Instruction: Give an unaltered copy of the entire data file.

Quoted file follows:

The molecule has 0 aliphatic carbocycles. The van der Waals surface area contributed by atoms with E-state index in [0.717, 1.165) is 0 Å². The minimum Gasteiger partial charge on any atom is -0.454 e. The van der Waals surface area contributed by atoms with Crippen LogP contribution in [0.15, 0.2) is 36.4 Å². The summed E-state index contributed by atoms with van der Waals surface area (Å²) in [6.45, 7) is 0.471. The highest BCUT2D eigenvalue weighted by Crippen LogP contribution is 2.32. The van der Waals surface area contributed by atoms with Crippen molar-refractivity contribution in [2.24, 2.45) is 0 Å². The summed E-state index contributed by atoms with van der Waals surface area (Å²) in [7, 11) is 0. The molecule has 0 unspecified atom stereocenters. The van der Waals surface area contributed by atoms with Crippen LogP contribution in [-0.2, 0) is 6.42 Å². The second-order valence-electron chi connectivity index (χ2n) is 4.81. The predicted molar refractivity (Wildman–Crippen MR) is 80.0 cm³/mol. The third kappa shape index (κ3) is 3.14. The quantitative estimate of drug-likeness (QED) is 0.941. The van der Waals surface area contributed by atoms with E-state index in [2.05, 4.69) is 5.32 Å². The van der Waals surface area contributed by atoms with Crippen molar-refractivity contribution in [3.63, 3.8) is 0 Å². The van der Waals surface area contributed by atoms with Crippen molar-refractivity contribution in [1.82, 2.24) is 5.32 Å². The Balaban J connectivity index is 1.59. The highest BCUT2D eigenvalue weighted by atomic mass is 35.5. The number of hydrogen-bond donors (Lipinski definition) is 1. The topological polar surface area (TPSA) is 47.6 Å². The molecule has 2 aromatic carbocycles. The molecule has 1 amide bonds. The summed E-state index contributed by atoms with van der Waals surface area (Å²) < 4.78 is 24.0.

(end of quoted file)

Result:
The molecule has 0 aliphatic carbocycles. The van der Waals surface area contributed by atoms with E-state index in [0.717, 1.165) is 0 Å². The minimum Gasteiger partial charge on any atom is -0.454 e. The van der Waals surface area contributed by atoms with Crippen LogP contribution in [0.15, 0.2) is 36.4 Å². The summed E-state index contributed by atoms with van der Waals surface area (Å²) in [6.45, 7) is 0.471. The highest BCUT2D eigenvalue weighted by Crippen LogP contribution is 2.32. The van der Waals surface area contributed by atoms with Crippen molar-refractivity contribution in [2.24, 2.45) is 0 Å². The summed E-state index contributed by atoms with van der Waals surface area (Å²) in [7, 11) is 0. The molecule has 0 unspecified atom stereocenters. The van der Waals surface area contributed by atoms with Crippen LogP contribution in [-0.2, 0) is 6.42 Å². The second-order valence-electron chi connectivity index (χ2n) is 4.81. The predicted molar refractivity (Wildman–Crippen MR) is 80.0 cm³/mol. The third kappa shape index (κ3) is 3.14. The quantitative estimate of drug-likeness (QED) is 0.941. The van der Waals surface area contributed by atoms with E-state index in [2.05, 4.69) is 5.32 Å². The van der Waals surface area contributed by atoms with Crippen molar-refractivity contribution in [3.63, 3.8) is 0 Å². The van der Waals surface area contributed by atoms with Crippen molar-refractivity contribution in [1.82, 2.24) is 5.32 Å². The Balaban J connectivity index is 1.59. The highest BCUT2D eigenvalue weighted by atomic mass is 35.5. The number of hydrogen-bond donors (Lipinski definition) is 1. The topological polar surface area (TPSA) is 47.6 Å². The molecule has 2 aromatic carbocycles. The molecule has 1 amide bonds. The summed E-state index contributed by atoms with van der Waals surface area (Å²) < 4.78 is 24.0.